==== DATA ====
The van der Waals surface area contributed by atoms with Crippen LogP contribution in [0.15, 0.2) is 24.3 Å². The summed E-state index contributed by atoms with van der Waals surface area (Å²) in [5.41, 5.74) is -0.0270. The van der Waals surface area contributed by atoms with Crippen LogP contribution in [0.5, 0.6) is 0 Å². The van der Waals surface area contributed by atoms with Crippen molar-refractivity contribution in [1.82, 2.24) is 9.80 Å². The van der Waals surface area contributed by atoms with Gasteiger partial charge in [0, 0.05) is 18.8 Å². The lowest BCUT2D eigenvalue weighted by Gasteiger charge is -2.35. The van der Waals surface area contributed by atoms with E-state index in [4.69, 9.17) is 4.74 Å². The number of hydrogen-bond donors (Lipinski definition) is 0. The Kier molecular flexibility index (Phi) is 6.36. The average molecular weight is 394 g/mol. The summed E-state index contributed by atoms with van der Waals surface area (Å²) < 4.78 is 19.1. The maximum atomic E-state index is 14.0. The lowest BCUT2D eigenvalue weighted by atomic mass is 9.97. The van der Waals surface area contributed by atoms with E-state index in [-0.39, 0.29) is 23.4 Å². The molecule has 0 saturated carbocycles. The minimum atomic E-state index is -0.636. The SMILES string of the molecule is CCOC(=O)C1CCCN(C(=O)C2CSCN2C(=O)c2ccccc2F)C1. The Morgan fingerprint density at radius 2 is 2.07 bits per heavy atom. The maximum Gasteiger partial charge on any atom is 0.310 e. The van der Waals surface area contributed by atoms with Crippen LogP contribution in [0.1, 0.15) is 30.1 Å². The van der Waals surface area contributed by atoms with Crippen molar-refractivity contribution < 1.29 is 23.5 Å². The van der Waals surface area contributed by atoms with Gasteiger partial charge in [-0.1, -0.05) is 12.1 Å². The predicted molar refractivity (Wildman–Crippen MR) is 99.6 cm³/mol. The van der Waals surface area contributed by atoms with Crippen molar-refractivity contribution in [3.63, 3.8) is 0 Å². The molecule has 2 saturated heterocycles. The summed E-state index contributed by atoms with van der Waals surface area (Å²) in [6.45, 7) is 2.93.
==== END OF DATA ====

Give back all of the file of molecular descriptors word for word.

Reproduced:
The van der Waals surface area contributed by atoms with Crippen LogP contribution in [0.15, 0.2) is 24.3 Å². The summed E-state index contributed by atoms with van der Waals surface area (Å²) in [5.41, 5.74) is -0.0270. The van der Waals surface area contributed by atoms with Crippen LogP contribution in [0.5, 0.6) is 0 Å². The van der Waals surface area contributed by atoms with Crippen molar-refractivity contribution in [1.82, 2.24) is 9.80 Å². The van der Waals surface area contributed by atoms with Gasteiger partial charge in [0, 0.05) is 18.8 Å². The lowest BCUT2D eigenvalue weighted by Gasteiger charge is -2.35. The van der Waals surface area contributed by atoms with E-state index in [4.69, 9.17) is 4.74 Å². The number of hydrogen-bond donors (Lipinski definition) is 0. The Kier molecular flexibility index (Phi) is 6.36. The average molecular weight is 394 g/mol. The summed E-state index contributed by atoms with van der Waals surface area (Å²) < 4.78 is 19.1. The maximum atomic E-state index is 14.0. The lowest BCUT2D eigenvalue weighted by atomic mass is 9.97. The van der Waals surface area contributed by atoms with E-state index in [-0.39, 0.29) is 23.4 Å². The molecule has 0 saturated carbocycles. The minimum atomic E-state index is -0.636. The SMILES string of the molecule is CCOC(=O)C1CCCN(C(=O)C2CSCN2C(=O)c2ccccc2F)C1. The Morgan fingerprint density at radius 2 is 2.07 bits per heavy atom. The maximum Gasteiger partial charge on any atom is 0.310 e. The van der Waals surface area contributed by atoms with Crippen LogP contribution in [0.1, 0.15) is 30.1 Å². The van der Waals surface area contributed by atoms with Crippen molar-refractivity contribution < 1.29 is 23.5 Å². The van der Waals surface area contributed by atoms with Gasteiger partial charge in [-0.1, -0.05) is 12.1 Å². The predicted molar refractivity (Wildman–Crippen MR) is 99.6 cm³/mol. The van der Waals surface area contributed by atoms with Crippen molar-refractivity contribution in [3.63, 3.8) is 0 Å². The molecule has 2 saturated heterocycles. The summed E-state index contributed by atoms with van der Waals surface area (Å²) in [6.45, 7) is 2.93.